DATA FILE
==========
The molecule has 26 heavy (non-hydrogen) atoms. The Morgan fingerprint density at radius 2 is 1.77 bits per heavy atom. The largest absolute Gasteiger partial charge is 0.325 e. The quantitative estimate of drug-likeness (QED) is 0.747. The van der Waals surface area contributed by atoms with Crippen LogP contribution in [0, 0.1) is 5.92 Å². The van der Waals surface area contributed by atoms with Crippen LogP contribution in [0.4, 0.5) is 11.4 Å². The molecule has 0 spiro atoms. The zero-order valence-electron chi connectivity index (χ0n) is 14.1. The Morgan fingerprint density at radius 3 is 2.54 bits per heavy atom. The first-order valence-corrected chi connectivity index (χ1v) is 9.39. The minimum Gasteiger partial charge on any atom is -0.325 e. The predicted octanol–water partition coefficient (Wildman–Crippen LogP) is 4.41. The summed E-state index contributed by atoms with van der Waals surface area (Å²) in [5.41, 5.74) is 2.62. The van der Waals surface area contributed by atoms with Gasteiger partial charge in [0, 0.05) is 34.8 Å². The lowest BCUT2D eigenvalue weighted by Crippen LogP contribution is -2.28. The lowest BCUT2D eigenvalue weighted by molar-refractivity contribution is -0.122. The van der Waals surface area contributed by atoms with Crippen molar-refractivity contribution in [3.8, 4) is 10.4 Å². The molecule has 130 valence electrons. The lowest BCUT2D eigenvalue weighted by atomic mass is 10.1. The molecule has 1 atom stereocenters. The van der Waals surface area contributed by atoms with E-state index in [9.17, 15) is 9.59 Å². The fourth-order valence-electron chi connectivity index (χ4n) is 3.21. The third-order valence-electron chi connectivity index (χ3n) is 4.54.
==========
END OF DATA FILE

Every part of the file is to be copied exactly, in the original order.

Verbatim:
The molecule has 26 heavy (non-hydrogen) atoms. The Morgan fingerprint density at radius 2 is 1.77 bits per heavy atom. The largest absolute Gasteiger partial charge is 0.325 e. The quantitative estimate of drug-likeness (QED) is 0.747. The van der Waals surface area contributed by atoms with Crippen LogP contribution in [0, 0.1) is 5.92 Å². The van der Waals surface area contributed by atoms with Crippen LogP contribution in [0.4, 0.5) is 11.4 Å². The molecule has 0 spiro atoms. The zero-order valence-electron chi connectivity index (χ0n) is 14.1. The Morgan fingerprint density at radius 3 is 2.54 bits per heavy atom. The first-order valence-corrected chi connectivity index (χ1v) is 9.39. The minimum Gasteiger partial charge on any atom is -0.325 e. The predicted octanol–water partition coefficient (Wildman–Crippen LogP) is 4.41. The summed E-state index contributed by atoms with van der Waals surface area (Å²) in [5.41, 5.74) is 2.62. The van der Waals surface area contributed by atoms with Gasteiger partial charge in [0, 0.05) is 34.8 Å². The lowest BCUT2D eigenvalue weighted by Crippen LogP contribution is -2.28. The lowest BCUT2D eigenvalue weighted by molar-refractivity contribution is -0.122. The van der Waals surface area contributed by atoms with Crippen molar-refractivity contribution in [3.8, 4) is 10.4 Å². The molecule has 130 valence electrons. The lowest BCUT2D eigenvalue weighted by atomic mass is 10.1. The molecule has 1 atom stereocenters. The van der Waals surface area contributed by atoms with E-state index in [9.17, 15) is 9.59 Å². The fourth-order valence-electron chi connectivity index (χ4n) is 3.21. The third-order valence-electron chi connectivity index (χ3n) is 4.54.